Ashes 2013: England captain Alastair Cook ready for 'battle'

England captain Alastair Cook has told his players to be ready for an almighty tussle when the Ashes series against Australia gets under way on Wednesday.
England are favourites to win their third Ashes in a row, a feat they have not achieved since 1956.
Ahead of the Trent Bridge Test, Cook said: "Australia have fantastic players and it will be one heck of a battle.
"Every Ashes series I have played in is always intense and that is what we have got to prepare ourselves for."
Cook, 28, who will be captaining his country in an Ashes series for the first time,added: "Cricket isn't played on paper and it never will be. It's about who delivers out there come tomorrow and the next 24 days of cricket."
The momentum in one of sport's oldest rivalries has shifted towards England in recent years following an era of Australian dominance.
Having lost eight straight series between 1989 and 2002-03, England have won three of the last four, culminating in a resounding 3-1 triumph in 2010-11, their first victory in Australia since 1986-87.
Cook said that victory had transformed his game and he is hoping similar success in this series can improve him further still.
"I think you are remembered for your Ashes performance. What happened in 2010-11 did change me as a cricketer, gave me a lot of confidence that I could perform at the highest level against a very good side under huge pressure. I probably hadn't achieved that in my career up to that point. I think it can change lives and careers and luckily I've managed to kick on from that moment and I see no reason why that can't continue."

He added: "In eight weeks' time, I'd love to be sitting at the Oval having won the Ashes. That's the ultimate aim as an English captain. You join a very elite band of cricketers who could say that. But we need to play well, withstand a lot of pressure, play with a lot of skill and win those crucial moments."
England have had eight post-war Ashes-winning captains - Len Hutton, Peter May, Ray Illingworth, Mike Brearley, David Gower, Mike Gatting, Michael Vaughan, Andrew Strauss - and Cook hopes to join their ranks.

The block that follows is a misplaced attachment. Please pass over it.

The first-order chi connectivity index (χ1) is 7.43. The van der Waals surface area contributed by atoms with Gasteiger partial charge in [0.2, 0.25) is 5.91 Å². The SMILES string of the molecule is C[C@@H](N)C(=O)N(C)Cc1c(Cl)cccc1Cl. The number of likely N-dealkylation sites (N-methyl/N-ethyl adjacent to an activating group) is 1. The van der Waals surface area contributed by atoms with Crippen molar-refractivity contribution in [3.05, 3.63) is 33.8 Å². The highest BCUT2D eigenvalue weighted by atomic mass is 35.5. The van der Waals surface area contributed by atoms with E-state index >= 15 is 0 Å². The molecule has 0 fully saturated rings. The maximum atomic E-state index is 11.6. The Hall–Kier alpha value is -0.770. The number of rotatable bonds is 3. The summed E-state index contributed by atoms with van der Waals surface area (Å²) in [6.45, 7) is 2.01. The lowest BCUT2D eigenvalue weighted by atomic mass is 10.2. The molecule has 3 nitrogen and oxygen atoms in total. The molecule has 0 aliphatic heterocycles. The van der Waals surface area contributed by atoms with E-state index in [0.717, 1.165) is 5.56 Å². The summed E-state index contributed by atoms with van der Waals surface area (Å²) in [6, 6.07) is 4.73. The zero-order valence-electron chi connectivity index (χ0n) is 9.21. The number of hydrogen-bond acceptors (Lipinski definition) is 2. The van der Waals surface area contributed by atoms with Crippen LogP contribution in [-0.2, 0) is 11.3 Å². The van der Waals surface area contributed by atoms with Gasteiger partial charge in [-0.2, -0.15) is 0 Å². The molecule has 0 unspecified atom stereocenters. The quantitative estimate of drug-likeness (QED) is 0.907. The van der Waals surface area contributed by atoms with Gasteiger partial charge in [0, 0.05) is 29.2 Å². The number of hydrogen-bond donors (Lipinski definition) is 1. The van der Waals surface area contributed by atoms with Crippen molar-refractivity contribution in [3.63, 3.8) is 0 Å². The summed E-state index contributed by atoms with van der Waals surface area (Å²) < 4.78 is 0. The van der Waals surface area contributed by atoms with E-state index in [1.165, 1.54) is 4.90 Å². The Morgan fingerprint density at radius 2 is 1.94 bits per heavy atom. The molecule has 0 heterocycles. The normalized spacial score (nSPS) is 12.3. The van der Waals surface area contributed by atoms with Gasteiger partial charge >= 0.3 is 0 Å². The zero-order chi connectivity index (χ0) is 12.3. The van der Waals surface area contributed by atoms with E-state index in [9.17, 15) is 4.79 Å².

Recent form points to another England success, with Australia having suffered a 4-0 whitewash by India in March, three months afterEngland's 2-1 away victory over the same opposition.
The tourists have also endured a chaotic build-up to the series. Batsman David Warner was banned after punching England's Joe Root in a Birmingham bar and coach Mickey Arthur was replaced by Darren Lehmann just two weeks before the series.
Captain Michael Clarke, however, said Australia had put the turmoil behind them and, after encouraging performances in their warm-up matches against Somerset and Worcestershire, were capable of surpassing expectations.
"We come here as underdogs and we know it's going to be tough but I know the boys are up for the challenge," he said.

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"I think every single one of our boys has prepared as well as they possibly can. Now it's about going out on that stage and playing with freedom and backing your own ability.
"We have so much talent inside that room and I just want to see the guys play their natural games.
"We've spoken about a lot but I think the talking is done for us as a team now. Now it's not what you say, it's what you do."
While Clarke declared himself "100% fit" for the contest following a long-standing back problem, both captains vowed not to disclose their team selections until the toss at 10:30 BST.
Lehmann hinted last week that Warner could be a surprise inclusion at number six for Australia as the tourists look to unsettle England with an aggressive brand of cricket. Clarke said he was confident that Warner would be "a success" if selected.
England have won seven of their last nine Tests at Trent Bridge, including a famous victory in the 2005 Ashes, when unlikely batting heroes Matthew Hoggard and Ashley Giles helped put the hosts 2-1 up in the series with one to play.
The ground will be full to its 17,000 capacity for all five days of the match after tickets sold out within hours of going on sale in October.
Cook, who scored 766 runs at an average of 127.66 in the 2010-11 Ashes, said expectation levels across the country were consistent with his experiences in past contests against Australia.
"The biggest thing I've noted from playing in Ashes series is that when you've been successful, people come up to and tell you what a great series that was to watch," he said.
"Over the last couple of weeks, we've had a lot of people come up in the street and say good luck in the Ashes - that's very different to any other series.

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"But you have to keep yourself very true to what you are and remember that it's another game of cricket.
"This is what we have been doing all our lives and we have handled these situations before so I don't see reason why we can't now."
He also echoed the feelings of off-spinner Graeme Swann, who said on Monday he hoped England's cricketers could build on recent British sporting success.
Cook said: "It was an incredible moment for British sport when Andy Murray won Wimbledon and when the Lions won after such a long period of time. In our dressing room, there are a lot of big rugby and tennis fans, so watching that as a genuine British sports fan was fantastic.
"We'd love to be able to join them in that success but there's a hell of a lot of hard work to do first."

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